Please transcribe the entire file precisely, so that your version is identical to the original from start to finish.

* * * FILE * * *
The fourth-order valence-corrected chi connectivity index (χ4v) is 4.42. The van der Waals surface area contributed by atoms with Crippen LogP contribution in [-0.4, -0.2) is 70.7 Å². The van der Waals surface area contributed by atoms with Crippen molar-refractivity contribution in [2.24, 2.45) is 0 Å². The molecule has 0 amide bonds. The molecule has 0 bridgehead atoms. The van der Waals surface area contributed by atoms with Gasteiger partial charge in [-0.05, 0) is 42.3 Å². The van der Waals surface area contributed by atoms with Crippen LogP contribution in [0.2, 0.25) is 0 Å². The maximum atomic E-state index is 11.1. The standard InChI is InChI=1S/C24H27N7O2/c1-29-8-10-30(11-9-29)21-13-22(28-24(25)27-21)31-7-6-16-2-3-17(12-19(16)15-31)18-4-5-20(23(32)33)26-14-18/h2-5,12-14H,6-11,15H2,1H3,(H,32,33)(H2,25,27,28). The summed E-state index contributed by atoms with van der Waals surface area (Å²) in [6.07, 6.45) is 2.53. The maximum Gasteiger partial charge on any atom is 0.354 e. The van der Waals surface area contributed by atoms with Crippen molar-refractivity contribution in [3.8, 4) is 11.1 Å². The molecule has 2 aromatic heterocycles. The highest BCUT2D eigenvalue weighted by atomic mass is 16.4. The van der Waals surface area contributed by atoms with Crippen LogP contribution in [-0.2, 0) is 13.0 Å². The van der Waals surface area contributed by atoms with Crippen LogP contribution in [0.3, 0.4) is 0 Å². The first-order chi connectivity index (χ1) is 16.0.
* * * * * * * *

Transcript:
The fourth-order valence-corrected chi connectivity index (χ4v) is 4.42. The van der Waals surface area contributed by atoms with Crippen LogP contribution in [-0.4, -0.2) is 70.7 Å². The van der Waals surface area contributed by atoms with Crippen molar-refractivity contribution in [2.24, 2.45) is 0 Å². The molecule has 0 amide bonds. The molecule has 0 bridgehead atoms. The van der Waals surface area contributed by atoms with Gasteiger partial charge in [-0.05, 0) is 42.3 Å². The van der Waals surface area contributed by atoms with Crippen LogP contribution in [0.2, 0.25) is 0 Å². The maximum atomic E-state index is 11.1. The standard InChI is InChI=1S/C24H27N7O2/c1-29-8-10-30(11-9-29)21-13-22(28-24(25)27-21)31-7-6-16-2-3-17(12-19(16)15-31)18-4-5-20(23(32)33)26-14-18/h2-5,12-14H,6-11,15H2,1H3,(H,32,33)(H2,25,27,28). The summed E-state index contributed by atoms with van der Waals surface area (Å²) in [6.07, 6.45) is 2.53. The maximum Gasteiger partial charge on any atom is 0.354 e. The van der Waals surface area contributed by atoms with Crippen molar-refractivity contribution in [3.8, 4) is 11.1 Å². The molecule has 2 aromatic heterocycles. The highest BCUT2D eigenvalue weighted by atomic mass is 16.4. The van der Waals surface area contributed by atoms with Crippen LogP contribution in [-0.2, 0) is 13.0 Å². The van der Waals surface area contributed by atoms with Crippen LogP contribution in [0.3, 0.4) is 0 Å². The first-order chi connectivity index (χ1) is 16.0.